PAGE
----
Greece and Rome
Government, Religion, and Military
Two of the greatest civilizations of the ancient world were the civilizations of Greece and Rome. These two civilizations were especially significant from the time periods prior to the Roman Republic. These two civilizations both affected Europe and the Mediterranean regions including the rest of the world around them. Though the two civilizations differed in location, they also had many aspects that were very similar. One of these includes the government, with both showing the beginnings of the representative government. Another aspect between these civilizations was the military with similar strategies, tactics, and organizational similarities. Finally, the last similarity between the two ancient cities of Greece and Rome was the religion. Both civilizations worshipped multiple deities and constructed grandiose shrines and temples in their honor to show their dedication. Though there were differences between the two societies the similarities between the two were far more important.
First, the governments between both Rome and Greece were very similar. As opposed to most other prior and contemporary civilizations, Rome showed the beginnings of a representative government. This meant that the citizens, the overall people of the society, had an important role in the government. Polybius was a Greek historian who wanted to advise Greeks and upper class Romans of the usefulness of the Roman constitution. The Roman government consisted of three parts; the consuls, the Senate, and the people. The consuls were in charge of all affairs concerning the public, and also could distribute the public funds. The consuls also controlled organizational aspects of the military such as military tribunes and military service requirements. Next, the Senate controlled the treasury and all aspects regarding the revenue and expenditures. They dealt with foreign affairs such as embassies, and also implemented public investigations of treason conspiracy, poisoning, and assassination. Lastly, the people were the last branch. The people controlled rewards and punishments, and controlled which laws were ratified and military alliances and truces. Polybius states, “For the people alone amid the organs of State have jurisdiction over the conferring of rewards and punishments, these representing the sole bonds by which kingdoms and states and, in short, all human society are held together…” (Polybius, “Constitution of Roman Republic”, pp.2).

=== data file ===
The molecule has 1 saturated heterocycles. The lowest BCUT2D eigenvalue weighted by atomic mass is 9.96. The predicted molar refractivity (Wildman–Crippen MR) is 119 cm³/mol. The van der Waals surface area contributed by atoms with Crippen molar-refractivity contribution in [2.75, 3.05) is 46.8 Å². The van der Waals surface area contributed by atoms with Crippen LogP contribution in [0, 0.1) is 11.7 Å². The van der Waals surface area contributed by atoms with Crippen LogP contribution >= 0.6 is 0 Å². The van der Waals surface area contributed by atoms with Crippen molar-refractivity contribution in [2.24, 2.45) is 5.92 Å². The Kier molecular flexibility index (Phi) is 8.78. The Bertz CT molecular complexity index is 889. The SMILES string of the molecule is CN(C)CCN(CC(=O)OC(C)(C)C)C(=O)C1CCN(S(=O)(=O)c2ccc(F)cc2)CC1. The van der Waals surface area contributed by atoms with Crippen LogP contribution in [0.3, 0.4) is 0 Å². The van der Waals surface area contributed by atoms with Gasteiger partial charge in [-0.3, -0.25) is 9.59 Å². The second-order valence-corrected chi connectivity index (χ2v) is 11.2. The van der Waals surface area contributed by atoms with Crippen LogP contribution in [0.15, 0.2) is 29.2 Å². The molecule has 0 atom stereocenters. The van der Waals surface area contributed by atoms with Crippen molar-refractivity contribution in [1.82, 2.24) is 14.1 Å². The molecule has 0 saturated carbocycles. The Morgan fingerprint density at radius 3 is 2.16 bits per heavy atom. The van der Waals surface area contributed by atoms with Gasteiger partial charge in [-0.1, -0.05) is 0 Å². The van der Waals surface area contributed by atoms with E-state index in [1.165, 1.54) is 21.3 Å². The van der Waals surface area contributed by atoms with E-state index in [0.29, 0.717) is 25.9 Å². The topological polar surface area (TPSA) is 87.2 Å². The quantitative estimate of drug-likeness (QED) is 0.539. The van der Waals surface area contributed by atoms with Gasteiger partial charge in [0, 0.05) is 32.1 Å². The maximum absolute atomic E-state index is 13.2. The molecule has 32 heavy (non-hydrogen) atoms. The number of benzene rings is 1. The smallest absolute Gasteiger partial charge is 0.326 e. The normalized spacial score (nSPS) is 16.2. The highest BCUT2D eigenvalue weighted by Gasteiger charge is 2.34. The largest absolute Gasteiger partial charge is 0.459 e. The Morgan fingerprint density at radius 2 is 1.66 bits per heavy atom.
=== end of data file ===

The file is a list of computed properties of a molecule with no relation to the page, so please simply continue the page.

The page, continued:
Human society is based on the want of rewards and the fear of punishment. This want of rewards and the fear of punishment is what holds the society together, without it people would have nothing to strive for and likewise nothing to deter them from doing something wrong. This can be viewed as the single most important aspect within a society, therefore since the people control the rewards and punishments they control how the society works. Polybius here states that people do actually matter, and is not just the individual’s within the government (the Senate and the consuls) that helps make a civilization become strong and able to stay stabilized. Polybius ends with explaining that each part of the government shares the power and each branch works in conjunction. Although the Senate can declare war and has the decisions of many key roles within the civilization, it needs the approval of the consuls and the people to make their overall decision. The consuls are the ones who control the troops and strategies of the military as well as how much money is given in towards the military, and the people are the ones who decide either to accept or reject treaties or alliances for the military. Each branch of the government affects the other. No matter how strong and “higher” up the Senate is from the people and the consuls, they still both act in correlation with each other. This exemplifies how much control the people had...
Cited: Heather, Peter. The Fall of the Roman Empire : A New History of Rome and the Barbarians. New York: Oxford UP, 2005. 6-17.
"Voyage Back in Time: Ancient Greece and Rome." On-campus. 1998. University of Richmond. 10 Oct. 2008 .
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